Why Guided Reading is Holding Your Students Back

Yes, you read that right.  Guided reading may actually be hurting your students’ overall reading development.  Now before you click the back button on your browser thinking, “that guy has completely lost it,” let me add this.

Guided reading should have a permanent home in your classroom.

Most of us are highly aware of the benefits of guided reading.  We realize that our students need exposure to text that will support their growth in accuracy, comprehension, fluency, etc. They need the opportunity to independently read developmentally-appropriate texts, and our support during this process is crucial.  We also realize that students need to read many types of texts.  How can a child decide that historical non-fiction texts are his or her favorite if he/she is never exposed to them?  Furthermore, we realize that our students need a chance to talk and write about the texts they’ve read.
Guided reading offers us the perfect opportunity to do all of the aforementioned.

Yet do you still feel like you’re the one doing all of the work during your small group instruction?  (I used to).  Do you feel like the skills you’ve worked on just aren’t transferring for some students?  (I used to).  Do you feel as if the dots are just not connecting?  (I used to, and to be honest, sometimes still do).I’ve made it a focus lately to connect guided reading instruction with whole group instruction through the use of shared reading.  After just a few short weeks of incorporating more intentional shared reading into my instruction I am already noticing improvement in literacy development!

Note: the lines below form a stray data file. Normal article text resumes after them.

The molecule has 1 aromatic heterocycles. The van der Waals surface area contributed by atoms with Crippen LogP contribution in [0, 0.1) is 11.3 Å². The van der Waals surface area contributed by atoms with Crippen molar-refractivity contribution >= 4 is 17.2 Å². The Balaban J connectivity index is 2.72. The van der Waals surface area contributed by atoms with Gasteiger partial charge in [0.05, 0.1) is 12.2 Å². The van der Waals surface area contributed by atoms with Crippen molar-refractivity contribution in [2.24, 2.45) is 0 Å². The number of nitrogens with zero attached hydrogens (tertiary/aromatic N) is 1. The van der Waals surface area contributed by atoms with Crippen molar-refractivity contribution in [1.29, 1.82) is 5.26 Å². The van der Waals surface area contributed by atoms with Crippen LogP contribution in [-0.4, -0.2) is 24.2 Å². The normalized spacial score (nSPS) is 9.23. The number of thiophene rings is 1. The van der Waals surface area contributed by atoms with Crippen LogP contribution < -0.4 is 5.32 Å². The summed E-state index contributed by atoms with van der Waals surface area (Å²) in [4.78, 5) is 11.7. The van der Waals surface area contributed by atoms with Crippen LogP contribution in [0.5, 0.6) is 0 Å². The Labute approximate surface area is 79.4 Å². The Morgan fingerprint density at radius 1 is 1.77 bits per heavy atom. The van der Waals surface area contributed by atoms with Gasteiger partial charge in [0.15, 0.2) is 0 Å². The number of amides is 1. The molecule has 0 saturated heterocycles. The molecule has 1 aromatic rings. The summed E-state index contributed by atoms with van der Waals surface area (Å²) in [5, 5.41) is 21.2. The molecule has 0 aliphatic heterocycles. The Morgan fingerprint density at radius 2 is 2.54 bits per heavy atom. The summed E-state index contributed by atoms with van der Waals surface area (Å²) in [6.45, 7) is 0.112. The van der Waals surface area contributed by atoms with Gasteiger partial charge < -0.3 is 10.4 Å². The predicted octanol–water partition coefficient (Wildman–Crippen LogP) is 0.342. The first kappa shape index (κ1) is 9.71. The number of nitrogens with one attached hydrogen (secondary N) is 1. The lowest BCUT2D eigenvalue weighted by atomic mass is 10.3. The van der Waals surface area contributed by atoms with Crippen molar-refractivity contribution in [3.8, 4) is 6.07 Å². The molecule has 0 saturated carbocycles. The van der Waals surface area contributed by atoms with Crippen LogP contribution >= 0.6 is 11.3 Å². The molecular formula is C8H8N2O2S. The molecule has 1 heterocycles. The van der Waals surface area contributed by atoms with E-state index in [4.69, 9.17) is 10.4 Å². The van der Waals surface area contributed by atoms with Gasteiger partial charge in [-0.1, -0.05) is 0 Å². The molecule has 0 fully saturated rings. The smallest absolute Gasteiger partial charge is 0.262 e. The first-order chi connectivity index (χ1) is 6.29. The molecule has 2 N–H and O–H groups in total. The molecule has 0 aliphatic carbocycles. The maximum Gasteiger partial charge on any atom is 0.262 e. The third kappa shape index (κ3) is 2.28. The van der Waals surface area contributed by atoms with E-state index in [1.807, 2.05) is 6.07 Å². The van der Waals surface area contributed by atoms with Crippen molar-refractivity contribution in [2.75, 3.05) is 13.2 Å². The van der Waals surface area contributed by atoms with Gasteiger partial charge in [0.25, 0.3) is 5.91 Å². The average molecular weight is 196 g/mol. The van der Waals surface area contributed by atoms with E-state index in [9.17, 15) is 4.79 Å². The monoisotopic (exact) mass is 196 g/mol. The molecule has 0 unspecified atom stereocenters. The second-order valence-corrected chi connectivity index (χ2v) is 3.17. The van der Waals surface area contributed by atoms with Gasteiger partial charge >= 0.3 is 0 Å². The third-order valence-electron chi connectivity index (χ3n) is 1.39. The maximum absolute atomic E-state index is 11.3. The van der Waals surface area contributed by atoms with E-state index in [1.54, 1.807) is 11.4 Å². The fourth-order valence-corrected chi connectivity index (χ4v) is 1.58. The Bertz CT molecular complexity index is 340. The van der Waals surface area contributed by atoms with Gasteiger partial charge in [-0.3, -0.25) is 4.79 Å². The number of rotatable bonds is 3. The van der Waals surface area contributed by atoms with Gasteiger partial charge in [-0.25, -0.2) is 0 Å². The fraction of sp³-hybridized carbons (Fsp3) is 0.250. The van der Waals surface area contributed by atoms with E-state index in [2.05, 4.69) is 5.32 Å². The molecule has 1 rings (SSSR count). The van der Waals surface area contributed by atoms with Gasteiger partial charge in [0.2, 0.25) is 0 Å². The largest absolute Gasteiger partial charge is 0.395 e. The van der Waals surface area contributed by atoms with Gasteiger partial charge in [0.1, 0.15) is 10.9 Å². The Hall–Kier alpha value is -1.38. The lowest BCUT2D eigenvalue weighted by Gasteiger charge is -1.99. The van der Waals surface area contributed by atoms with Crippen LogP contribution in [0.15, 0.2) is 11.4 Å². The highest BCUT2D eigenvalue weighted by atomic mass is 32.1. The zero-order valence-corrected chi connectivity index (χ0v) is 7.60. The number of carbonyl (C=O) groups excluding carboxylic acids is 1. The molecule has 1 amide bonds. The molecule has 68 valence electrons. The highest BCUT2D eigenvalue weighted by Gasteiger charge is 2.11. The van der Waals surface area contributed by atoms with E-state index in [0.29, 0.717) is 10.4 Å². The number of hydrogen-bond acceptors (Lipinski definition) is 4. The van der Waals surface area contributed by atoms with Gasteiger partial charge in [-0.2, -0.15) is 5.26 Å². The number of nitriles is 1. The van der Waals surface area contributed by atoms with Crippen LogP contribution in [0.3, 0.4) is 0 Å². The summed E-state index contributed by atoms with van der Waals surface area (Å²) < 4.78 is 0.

Shared reading will boost confidence, comprehension, and word attack strategies.

Do I have you bought in yet that guided reading (while important) isn’t the only answer?  Good.

Here’s how we start to return the onus of work to our students in the effort to help them meet and then exceed our expectations.

Alternatively you can cover words in a big book with sticky notes, but I prefer the ease of using a PowerPoint to reveal one letter at a time (read below).  The words you choose to cover will vary depending on your students and their needs, but the slides should look something like the ones below.

What’s next?  Move into guided reading confident that your students have already built a solid background on the topic they will read about.  Spend less time front loading and more time reading in small groups with your assistance provided as needed.  Take a deep breath.  You’ve taken the first step towards guiding your students towards more independence, confidence, and accuracy while reading!

Do you have tips to share related to guided reading?  I’d love if you posted them in the comments below!

If you need more resources for reading instruction check out my [Little Explorers] line of non-fiction resources!


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